by Cherrilynn Bisbano
But he was pierced for our transgressions; he was crushed for our iniquities; upon him was the chastisement that brought us peace, and with his wounds we are healed. Isaiah 53:5 (ESV)
“CHINGALING!” Laura and Zoila shouted as a vase crashed to the floor. They saw me standing in the doorway of their white stucco home. Saturdays were high dusting days for this mother and daughter team, and I had startled them.
I’d come to say goodbye. It was time for me to leave Honduras and return to Rhode Island.
I worked in Guinope for three months assisting at the local medical clinic. When I first arrived, many people could not pronounce my name, Cherrilynn (Sherry Lynn). As hard as they tried, they could not pronounce the “SH”; it always sounded like “CHI”.
So my name became Chingaling. I grew to love it.
Unbeknownst to everyone in Guinope when I arrived, my heart was broken and my body ached. I could not leave my emotional baggage at the airport. So I dragged it down dirt roads, through the hospital at Tegucigalpa, and rested it by my bed at night. My wounds from childhood abuse screamed to be healed, and they would not stop just because I was in a foreign land.
I was good at hiding fear, and depression. However, the Lord was at work in this quiet mountainside village. There was no escape. His loving hand desired to touch my wounds and mend them, but I needed to let go of my broken identity and accept God’s healing. I had many long talks with God as I walked through the dusty streets of Guinope (emotional baggage in tow). As I responded to His love, the weight of despair dissipated and I loosened my grip on the handle of my emotional baggage.
As my friends turned to stare at the glass shattered on the floor, they repeated: Chingaling!”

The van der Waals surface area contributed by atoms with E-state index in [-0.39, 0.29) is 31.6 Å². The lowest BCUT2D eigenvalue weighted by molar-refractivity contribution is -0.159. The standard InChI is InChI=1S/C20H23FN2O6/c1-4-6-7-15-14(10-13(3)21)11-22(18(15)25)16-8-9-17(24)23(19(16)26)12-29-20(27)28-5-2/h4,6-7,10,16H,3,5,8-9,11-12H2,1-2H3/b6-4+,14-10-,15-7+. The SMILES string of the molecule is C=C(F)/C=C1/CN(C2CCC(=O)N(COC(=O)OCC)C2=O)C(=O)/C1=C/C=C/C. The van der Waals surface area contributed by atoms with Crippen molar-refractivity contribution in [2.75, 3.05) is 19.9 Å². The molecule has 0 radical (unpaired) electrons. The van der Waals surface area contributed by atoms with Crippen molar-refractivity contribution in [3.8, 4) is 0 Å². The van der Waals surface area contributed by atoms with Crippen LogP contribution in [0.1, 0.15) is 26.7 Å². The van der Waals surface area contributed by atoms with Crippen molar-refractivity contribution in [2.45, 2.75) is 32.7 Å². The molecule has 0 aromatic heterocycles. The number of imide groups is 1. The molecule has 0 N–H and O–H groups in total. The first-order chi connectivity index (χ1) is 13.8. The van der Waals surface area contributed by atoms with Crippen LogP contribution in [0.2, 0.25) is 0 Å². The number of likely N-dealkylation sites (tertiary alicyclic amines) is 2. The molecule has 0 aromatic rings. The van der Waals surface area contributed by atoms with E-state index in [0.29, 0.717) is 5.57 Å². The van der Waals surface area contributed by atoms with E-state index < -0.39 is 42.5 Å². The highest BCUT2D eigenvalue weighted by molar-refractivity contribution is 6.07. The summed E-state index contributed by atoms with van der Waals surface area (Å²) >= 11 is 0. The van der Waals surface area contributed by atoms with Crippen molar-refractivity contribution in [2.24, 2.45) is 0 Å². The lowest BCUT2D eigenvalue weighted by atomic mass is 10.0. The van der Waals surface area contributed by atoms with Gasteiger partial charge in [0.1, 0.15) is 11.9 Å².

“Are you that happy to see me?” I said.
“No, I mean yes.” Laura and Zoila looked at each other with delight. “Chingaling!” they shouted and began to laugh a full belly laugh.
“What’s so funny?” I began to laugh with them.
They stepped off the chairs, avoiding the glass.
“Chingaling,” Laura said as she pointed to the broken glass on the floor. Laura spoke fluent English. “The Spanish word for the sound of glass as it crashes to the floor is chingaling.”
I hugged them both, and we laughed as we cleaned up the glass.
As I swept the broken glass into the dustpan, the Holy Spirit impressed these words upon my heart: Chingaling, I am sweeping up the broken pieces of your heart. I will mend them together for my joy and purpose. Trust me.
I left Guinope with a renewed hope, knowing God would use the story of healing from my brokenness to lead others to Him.
Jesus endured excruciating physical and emotional pain as he hung on the cross. He understands brokenness. He knew the outcome of his crucifixion—reconciliation with the Father. He became broken, so that He could empathize with His followers who were in the same condition (Hebrews 4:15-16).
But He was also broken that we might be healed and made whole. “He bore our sins in his body on the tree, that we might die to sin and live to righteousness. By his wounds you have been healed” (1 Peter 2:24 ESV).
Do you feel shattered, like there are too many broken pieces to repair? Trust God to heal you.
This resurrection season, will you join me and thank Jesus for identifying with our brokenness? Let’s praise Him for His ultimate sacrifice that brings reconciliation and healing.
About the author: Cherrilynn Bisbano is an award-winning writer and speaker. As a certified Christian Life Coach Minister, and Ordained Minister, she aims to share the love of Christ wherever God leads. Cherrilynn is a speaker with Women Speakers. She contributes to the Blue Ridge Writers blog, is published in four compilations books, and her book Shine Don’t Whine released in 2020. Cherrilynn served in the military for twenty years, earning the John Levitow Military leadership award. She lives with her 19-year-old son Michael, Jr., and her husband of 22 years, Michael. She fondly calls them her M&M’s.
Join the conversation: Has God healed you from brokenness?